By Glenn Hunter
A partner at a client service-focused firm returned from lunch to find a large box on his desk. Upon closer inspection, the partner realized he had a returned gift from a major client.
The partner knew that the client’s CEO was a huge college football fan that had been a prominent leader in the local business community for more than 20 years. The gift was a commemorative football from the local university. Unfortunately, the client was originally from a neighboring state and his allegiance was with the local university’s arch-rival. After the client’s executive team had a good laugh at the CEO’s expense, he returned the gift. Why didn’t the partner know that this major client’s CEO was not a fan of the local university?
I recently looked at our Customer Relationship Management (CRM) system. I saw data fields for names, addresses, phone numbers, and e-mail addresses. I looked closer and saw fields for birthdays, spouse’s names, anniversaries, hobbies, and favorite sports teams. I even saw fields notating areas of expertise and special interests. With all this information, we should know a lot about anyone in our CRM database. But does knowing a lot about my clients mean that I really know my clients?
The crucial question is do you know your clients, or do you just know facts about them? Consider your largest clients. Do you know their motivations, aspirations, or fears? If your client is a golfer, you may know her handicap. But, how many mulligans and foot wedges are in that number? Does your client really have integrity? Is she a risk taker? To truly know your client, accountants must spend quality time with them. Quality time is not just more billable hours accumulating data and compiling reports, but communicating with your clients about how they make decisions. More importantly, analyze why they make decisions. If your accounting work is going to improve the client’s financial position, then an accountant needs to understand why the client is in his or her current position.
To solve the riddle of knowing your client, first you have to care. Not just care because it is your job or so you can get your fees, but care because you want the best for your client. If you don’t want the best for your client, then someone else will. That is called client attrition. Caring extends beyond just a few key individuals, but includes the organization’s well-being. During your time together, ask the type of questions that a trusted friend would be able to answer. Be attentive to the old industry joke that says clients will tell things to their accountants that they won’t tell their wives.
Before your clients believe your solutions, they have to believe that you know what is in their best interest. When asking a client about aspirations and plans, interjecting, “And then what?” following their responses helps deepen the understanding. Truly knowing your client does not happen in one sitting. The information is acquired over time to create a profile. The profile’s purpose is to understand individuals and organizations, not just gather facts to place in the CRM system.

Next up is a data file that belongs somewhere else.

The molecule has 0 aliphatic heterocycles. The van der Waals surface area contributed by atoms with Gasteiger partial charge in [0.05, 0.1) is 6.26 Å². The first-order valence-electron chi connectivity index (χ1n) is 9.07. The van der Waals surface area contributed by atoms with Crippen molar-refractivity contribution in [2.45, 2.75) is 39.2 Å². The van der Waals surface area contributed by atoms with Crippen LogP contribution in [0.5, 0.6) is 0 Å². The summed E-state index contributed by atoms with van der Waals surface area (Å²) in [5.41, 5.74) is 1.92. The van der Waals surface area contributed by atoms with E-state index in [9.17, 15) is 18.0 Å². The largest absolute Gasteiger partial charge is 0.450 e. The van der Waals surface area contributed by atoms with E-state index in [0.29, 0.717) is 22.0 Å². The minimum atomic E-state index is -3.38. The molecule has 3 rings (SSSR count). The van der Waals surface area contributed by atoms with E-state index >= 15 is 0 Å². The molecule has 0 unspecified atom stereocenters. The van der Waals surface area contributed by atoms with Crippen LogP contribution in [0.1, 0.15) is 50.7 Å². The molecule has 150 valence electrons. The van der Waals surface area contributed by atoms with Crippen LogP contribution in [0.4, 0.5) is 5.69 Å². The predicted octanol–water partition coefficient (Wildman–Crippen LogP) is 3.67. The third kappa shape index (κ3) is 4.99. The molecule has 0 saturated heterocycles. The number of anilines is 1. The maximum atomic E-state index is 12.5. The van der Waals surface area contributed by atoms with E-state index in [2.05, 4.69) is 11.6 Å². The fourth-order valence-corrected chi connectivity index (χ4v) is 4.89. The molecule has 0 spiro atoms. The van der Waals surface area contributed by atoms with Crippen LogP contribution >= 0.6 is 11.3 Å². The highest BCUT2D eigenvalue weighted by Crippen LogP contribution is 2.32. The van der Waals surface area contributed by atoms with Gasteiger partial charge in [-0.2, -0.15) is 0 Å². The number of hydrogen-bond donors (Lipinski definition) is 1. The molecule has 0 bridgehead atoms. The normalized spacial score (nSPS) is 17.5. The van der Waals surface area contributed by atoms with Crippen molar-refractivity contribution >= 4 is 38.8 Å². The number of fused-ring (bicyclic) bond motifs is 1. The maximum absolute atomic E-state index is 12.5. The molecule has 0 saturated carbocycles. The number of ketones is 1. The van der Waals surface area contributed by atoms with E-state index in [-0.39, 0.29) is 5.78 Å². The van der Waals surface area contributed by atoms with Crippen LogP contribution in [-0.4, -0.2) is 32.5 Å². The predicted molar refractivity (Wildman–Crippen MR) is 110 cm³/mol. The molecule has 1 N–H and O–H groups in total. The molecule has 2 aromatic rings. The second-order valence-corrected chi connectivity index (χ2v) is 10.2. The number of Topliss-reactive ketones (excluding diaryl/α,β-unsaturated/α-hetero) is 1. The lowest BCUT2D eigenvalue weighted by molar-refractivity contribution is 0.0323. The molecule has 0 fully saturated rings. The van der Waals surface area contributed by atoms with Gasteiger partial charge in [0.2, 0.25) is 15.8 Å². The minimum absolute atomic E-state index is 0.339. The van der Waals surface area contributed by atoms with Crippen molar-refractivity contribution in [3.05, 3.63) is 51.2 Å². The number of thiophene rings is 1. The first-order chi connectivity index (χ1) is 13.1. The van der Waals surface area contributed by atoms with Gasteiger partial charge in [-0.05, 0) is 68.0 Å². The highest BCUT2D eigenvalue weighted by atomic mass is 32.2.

Accountants must regularly connect with their clients to have a loyal, value-driven relationship. This means knowing the stories behind the CRM system’s populated fields. For example, an individual client has kids. As they grow into teenagers are they preparing to go to Harvard or State U? This fact makes a big difference concerning tax strategies. Another client has a boat. Is she spending more time on her boat, or is she planning to die of old age at her desk. This information factors into the analysis concerning a potential acquisition. For accountants to be effective number communicators, their technical skills have to coexist with taking the time to know their clients.
Know thy client means understanding his or her personal and organizational objectives. Longstanding, profitable relationships result from understanding individual character and corporate culture. Furthermore, gathering critical information to create client profiles involves more than just the partner. Intelligence gathering and reporting is the responsibility of everyone in the firm that connects with any aspect of the client.
Also, know thy client means sharing with your client how your firm is growing, and how your people are developing. Growth and development does not just involve making more money. It reflects how you and your team are proactively getting smarter, so that you can, in turn, deliver more intelligent solutions. Tell your clients what you learned at a conference or in training. Then, tell them how your increasing knowledge applies to them directly. It’s not only what you know. It’s not even who you know. It’s what you do with what you know.
Use what you know to take care of your clients. Ensure that they get the most relevant and timely advice from their proven and reliable source – their accountant! Ask so that you know their needs, their desires, their priorities, even their alma mater. And be sure that you send the correct team’s merchandise in the gift box! The little things really are important.
About the author:
Glenn Hunter is the director of Member Development for The APA/ Enterprise Worldwide, a division of Five Star 3, LLC. Glenn focuses on connecting certified public accountants to resources and other professionals so that they get the most value from their association membership and contribute to their firms’ performance improvement results.